Very few complete morahs are known and the largest morah we have observed was nearly 50 cm in length, and while broken, was mostly complete and in a private collection near Innisfail. Morahs are known from the Atherton  Tablelands.

Combined with overall morphology and related use-wear studies, the function of morah stones will be discussed. Unused surfaces were smooth and featureless and not incised.
Ethnographic observations of the processing of starchy foods indicate that all surfaces of the grindstone will generally become covered in starchy material and any flaws, or incised surfaces are likely to act as residue traps.
Combined with residue studies and morphological analyses, use-wear analysis is an informative adjunct for identifying patterns of wear and probable tasks (Fullagar et al. 1996).

Of the eleven morahs that were sampled for this analysis, one grindstone yielded no starch at all, while the remainder produced variable amounts of starch.  Some starch grains are very distinctive and require very few grains in order to estimate the likely species of origin - for example tubers and some grasses - however for the species likely to be represented here such as Cycas media and Beilschmieda bancroftii (yellow walnut) the overlap in size and similarities in morphology demand a larger sample for examination.

except perhaps for far North Queensland rainforests where the morah or incised grinding stone is a common feature of the archaeological record (Cosgrove 1996; Cosgrove et al. 2007).

Combined with the morphology and associated use-wear patterns described below, there is compelling evidence to suggest that morah stones were used as grinding stones. On similar artefacts examined by Richard Fullagar, fine striations were found to occur at right angles to the incisions on the surface; they exhibit abrasive smoothing from grinding; and develop limited polish (polishes appear to develop on hard quartz grains within the stone matrix) - this is consistent with plant working.

 It has also been noted that undertaking use-wear studies on this type of stone is problematic as the raw material is very soft and residue films obscure the surface. Nonetheless, taken together, the morphology, residues and information about use-wear on similar implements are consistent with plant processing, in this case toxic starchy plants, most probably dominated by the Yellow Walnut ( B. bancroftii ) and also Hairy Walnut ( E. insignis ).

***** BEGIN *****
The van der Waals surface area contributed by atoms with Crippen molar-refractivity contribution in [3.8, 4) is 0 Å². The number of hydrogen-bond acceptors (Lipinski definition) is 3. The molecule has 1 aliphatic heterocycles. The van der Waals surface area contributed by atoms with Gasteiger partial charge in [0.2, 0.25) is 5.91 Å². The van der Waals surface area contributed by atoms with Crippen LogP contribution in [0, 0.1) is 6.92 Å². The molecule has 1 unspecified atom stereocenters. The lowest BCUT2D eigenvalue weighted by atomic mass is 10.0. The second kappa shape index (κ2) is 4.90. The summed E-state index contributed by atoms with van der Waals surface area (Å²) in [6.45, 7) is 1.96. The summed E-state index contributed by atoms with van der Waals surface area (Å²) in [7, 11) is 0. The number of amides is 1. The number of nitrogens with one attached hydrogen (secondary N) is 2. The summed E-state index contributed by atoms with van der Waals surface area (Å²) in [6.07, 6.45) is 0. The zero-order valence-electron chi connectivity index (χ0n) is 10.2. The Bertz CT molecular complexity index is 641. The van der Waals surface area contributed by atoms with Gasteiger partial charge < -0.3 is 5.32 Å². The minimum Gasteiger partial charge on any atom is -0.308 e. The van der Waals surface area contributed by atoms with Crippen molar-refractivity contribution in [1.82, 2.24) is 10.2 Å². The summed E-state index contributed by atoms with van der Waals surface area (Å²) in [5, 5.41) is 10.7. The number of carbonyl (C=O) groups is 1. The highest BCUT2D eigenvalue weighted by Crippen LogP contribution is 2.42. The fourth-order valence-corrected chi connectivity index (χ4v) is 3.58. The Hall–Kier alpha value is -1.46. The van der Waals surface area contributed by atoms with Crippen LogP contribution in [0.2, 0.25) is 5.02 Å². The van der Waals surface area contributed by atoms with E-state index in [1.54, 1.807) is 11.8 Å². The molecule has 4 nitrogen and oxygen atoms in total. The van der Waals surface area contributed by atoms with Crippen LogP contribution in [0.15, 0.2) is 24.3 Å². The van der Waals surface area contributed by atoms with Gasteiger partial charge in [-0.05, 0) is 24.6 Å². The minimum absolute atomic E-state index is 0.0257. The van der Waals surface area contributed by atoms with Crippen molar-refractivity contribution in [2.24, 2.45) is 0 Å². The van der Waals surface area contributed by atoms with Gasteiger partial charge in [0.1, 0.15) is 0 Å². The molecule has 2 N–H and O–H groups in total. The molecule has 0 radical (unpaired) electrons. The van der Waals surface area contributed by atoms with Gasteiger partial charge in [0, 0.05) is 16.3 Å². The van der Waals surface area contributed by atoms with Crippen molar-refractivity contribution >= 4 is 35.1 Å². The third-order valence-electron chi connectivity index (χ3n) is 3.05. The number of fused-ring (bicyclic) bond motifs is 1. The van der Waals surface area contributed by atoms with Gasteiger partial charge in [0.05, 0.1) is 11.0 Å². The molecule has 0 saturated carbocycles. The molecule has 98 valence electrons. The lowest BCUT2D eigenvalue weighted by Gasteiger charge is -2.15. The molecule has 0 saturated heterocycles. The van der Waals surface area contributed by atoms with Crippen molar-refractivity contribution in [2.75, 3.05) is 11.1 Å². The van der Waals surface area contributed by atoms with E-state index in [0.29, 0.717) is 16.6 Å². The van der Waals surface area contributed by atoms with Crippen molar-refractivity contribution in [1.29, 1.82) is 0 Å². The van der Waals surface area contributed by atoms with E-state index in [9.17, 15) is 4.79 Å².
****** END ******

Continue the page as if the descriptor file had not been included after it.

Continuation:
Establishing the use of morahs for the processing of toxic starchy plants has implications for our understanding of the timing and nature of permanent settlement of rainforest environments. Long term use of rainforest environments by people may hinge on access to a suite of toxic starchy plants (see Cosgrove et al. 2007). The development of the technologies for processing plants such as the Black Walnut(Endiandra palmerstonii) , Yellow Walnut and Black Pine(Sundacarpus amarus) may have been transferred from the known methods for processing cycads, the antiquity of which has been reported as 13,000 years in Western Australia (Smith 1982, 1996).
Method of toxic food processing:
Cycas media is a common feature of the vegetation in the dry country on the margins of the rainforest, and the methods for processing these and the rainforest species are essentially the same – baking the starchy kernels for c. 6 hours followed by pounding to a paste, then leaching in running water for several days. The second step in this process, pounding to a paste, can also be achieved by grating with a shell (Pedley 1993).

In these studies, three separate lines of evidence are used to determine function (see Fullagar et al. 1996).
  1. Firstly, a technological study indicating that the morphology of morahs is typical of grinding stones – they are flat, with one or both surfaces showing evidence of use. The used surface is identified by the presence of concave areas where the surface has been worn down by continuous grinding. Peculiar to morahs are the incised parallel lines that run perpendicular to the maximum length of the stones.